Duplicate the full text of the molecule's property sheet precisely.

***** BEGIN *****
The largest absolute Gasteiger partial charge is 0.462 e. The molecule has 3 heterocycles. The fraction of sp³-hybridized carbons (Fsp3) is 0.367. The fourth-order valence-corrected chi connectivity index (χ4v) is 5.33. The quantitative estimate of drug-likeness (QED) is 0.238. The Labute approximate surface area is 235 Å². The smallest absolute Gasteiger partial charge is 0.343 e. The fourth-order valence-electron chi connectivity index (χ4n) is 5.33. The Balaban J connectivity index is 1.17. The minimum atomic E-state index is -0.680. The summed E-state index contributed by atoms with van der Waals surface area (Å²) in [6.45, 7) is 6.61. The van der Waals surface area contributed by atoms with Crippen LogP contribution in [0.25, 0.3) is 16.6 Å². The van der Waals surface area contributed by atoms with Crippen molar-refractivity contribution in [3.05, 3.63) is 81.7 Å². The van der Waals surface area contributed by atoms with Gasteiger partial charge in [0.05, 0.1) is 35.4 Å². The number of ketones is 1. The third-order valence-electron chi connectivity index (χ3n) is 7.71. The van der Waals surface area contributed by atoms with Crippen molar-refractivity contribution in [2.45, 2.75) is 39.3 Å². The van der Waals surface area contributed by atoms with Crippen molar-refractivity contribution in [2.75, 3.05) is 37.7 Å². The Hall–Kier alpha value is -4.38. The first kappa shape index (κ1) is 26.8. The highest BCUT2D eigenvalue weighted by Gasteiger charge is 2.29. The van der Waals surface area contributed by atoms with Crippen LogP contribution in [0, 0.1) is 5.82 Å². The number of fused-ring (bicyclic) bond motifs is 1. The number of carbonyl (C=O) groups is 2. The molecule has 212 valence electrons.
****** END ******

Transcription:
The largest absolute Gasteiger partial charge is 0.462 e. The molecule has 3 heterocycles. The fraction of sp³-hybridized carbons (Fsp3) is 0.367. The fourth-order valence-corrected chi connectivity index (χ4v) is 5.33. The quantitative estimate of drug-likeness (QED) is 0.238. The Labute approximate surface area is 235 Å². The smallest absolute Gasteiger partial charge is 0.343 e. The fourth-order valence-electron chi connectivity index (χ4n) is 5.33. The Balaban J connectivity index is 1.17. The minimum atomic E-state index is -0.680. The summed E-state index contributed by atoms with van der Waals surface area (Å²) in [6.45, 7) is 6.61. The van der Waals surface area contributed by atoms with Crippen LogP contribution in [0.25, 0.3) is 16.6 Å². The van der Waals surface area contributed by atoms with Crippen molar-refractivity contribution in [3.05, 3.63) is 81.7 Å². The van der Waals surface area contributed by atoms with Gasteiger partial charge in [0.05, 0.1) is 35.4 Å². The number of ketones is 1. The third-order valence-electron chi connectivity index (χ3n) is 7.71. The van der Waals surface area contributed by atoms with Crippen molar-refractivity contribution in [2.45, 2.75) is 39.3 Å². The van der Waals surface area contributed by atoms with Crippen molar-refractivity contribution in [2.75, 3.05) is 37.7 Å². The Hall–Kier alpha value is -4.38. The first kappa shape index (κ1) is 26.8. The highest BCUT2D eigenvalue weighted by Gasteiger charge is 2.29. The van der Waals surface area contributed by atoms with Crippen LogP contribution in [0, 0.1) is 5.82 Å². The number of fused-ring (bicyclic) bond motifs is 1. The number of carbonyl (C=O) groups is 2. The molecule has 212 valence electrons.